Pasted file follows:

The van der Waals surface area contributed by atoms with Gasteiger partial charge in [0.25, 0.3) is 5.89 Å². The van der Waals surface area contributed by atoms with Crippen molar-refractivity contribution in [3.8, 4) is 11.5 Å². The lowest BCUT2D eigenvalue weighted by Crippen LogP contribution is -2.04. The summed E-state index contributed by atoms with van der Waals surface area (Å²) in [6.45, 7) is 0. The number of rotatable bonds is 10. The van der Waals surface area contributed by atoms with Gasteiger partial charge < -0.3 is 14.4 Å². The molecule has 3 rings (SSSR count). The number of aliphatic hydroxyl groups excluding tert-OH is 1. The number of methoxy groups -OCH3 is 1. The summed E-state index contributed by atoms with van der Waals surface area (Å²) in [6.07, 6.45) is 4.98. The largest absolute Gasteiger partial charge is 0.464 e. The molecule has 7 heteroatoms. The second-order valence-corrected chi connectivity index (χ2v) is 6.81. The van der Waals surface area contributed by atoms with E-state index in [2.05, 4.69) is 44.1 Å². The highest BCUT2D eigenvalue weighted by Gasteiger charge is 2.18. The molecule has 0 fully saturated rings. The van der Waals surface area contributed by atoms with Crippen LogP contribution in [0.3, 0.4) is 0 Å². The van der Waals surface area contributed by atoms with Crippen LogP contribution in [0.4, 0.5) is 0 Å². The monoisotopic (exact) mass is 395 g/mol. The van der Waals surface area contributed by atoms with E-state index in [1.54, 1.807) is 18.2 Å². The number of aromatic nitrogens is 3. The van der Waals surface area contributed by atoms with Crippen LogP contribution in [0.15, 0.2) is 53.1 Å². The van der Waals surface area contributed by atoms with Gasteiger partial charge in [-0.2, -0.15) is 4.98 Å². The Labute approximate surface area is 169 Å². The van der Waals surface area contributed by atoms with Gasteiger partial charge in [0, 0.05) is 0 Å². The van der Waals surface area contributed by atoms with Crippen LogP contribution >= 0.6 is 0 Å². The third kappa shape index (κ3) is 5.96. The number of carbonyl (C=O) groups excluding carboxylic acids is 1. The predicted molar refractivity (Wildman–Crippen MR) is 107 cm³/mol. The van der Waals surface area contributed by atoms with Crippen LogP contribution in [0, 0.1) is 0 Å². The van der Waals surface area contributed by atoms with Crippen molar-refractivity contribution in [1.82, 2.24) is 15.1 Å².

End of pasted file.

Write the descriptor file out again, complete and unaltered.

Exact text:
The van der Waals surface area contributed by atoms with Gasteiger partial charge in [0.25, 0.3) is 5.89 Å². The van der Waals surface area contributed by atoms with Crippen molar-refractivity contribution in [3.8, 4) is 11.5 Å². The lowest BCUT2D eigenvalue weighted by Crippen LogP contribution is -2.04. The summed E-state index contributed by atoms with van der Waals surface area (Å²) in [6.45, 7) is 0. The number of rotatable bonds is 10. The van der Waals surface area contributed by atoms with Gasteiger partial charge < -0.3 is 14.4 Å². The molecule has 3 rings (SSSR count). The number of aliphatic hydroxyl groups excluding tert-OH is 1. The number of methoxy groups -OCH3 is 1. The summed E-state index contributed by atoms with van der Waals surface area (Å²) in [6.07, 6.45) is 4.98. The largest absolute Gasteiger partial charge is 0.464 e. The molecule has 7 heteroatoms. The second-order valence-corrected chi connectivity index (χ2v) is 6.81. The van der Waals surface area contributed by atoms with E-state index in [2.05, 4.69) is 44.1 Å². The highest BCUT2D eigenvalue weighted by Gasteiger charge is 2.18. The molecule has 0 fully saturated rings. The van der Waals surface area contributed by atoms with Crippen LogP contribution in [0.3, 0.4) is 0 Å². The van der Waals surface area contributed by atoms with Crippen LogP contribution in [0.4, 0.5) is 0 Å². The monoisotopic (exact) mass is 395 g/mol. The van der Waals surface area contributed by atoms with E-state index in [1.54, 1.807) is 18.2 Å². The number of aromatic nitrogens is 3. The van der Waals surface area contributed by atoms with Crippen LogP contribution in [0.15, 0.2) is 53.1 Å². The van der Waals surface area contributed by atoms with Gasteiger partial charge in [-0.2, -0.15) is 4.98 Å². The Labute approximate surface area is 169 Å². The van der Waals surface area contributed by atoms with Gasteiger partial charge in [0, 0.05) is 0 Å². The van der Waals surface area contributed by atoms with Crippen LogP contribution >= 0.6 is 0 Å². The third kappa shape index (κ3) is 5.96. The number of carbonyl (C=O) groups excluding carboxylic acids is 1. The predicted molar refractivity (Wildman–Crippen MR) is 107 cm³/mol. The van der Waals surface area contributed by atoms with Crippen LogP contribution in [0, 0.1) is 0 Å². The van der Waals surface area contributed by atoms with Crippen molar-refractivity contribution in [1.82, 2.24) is 15.1 Å².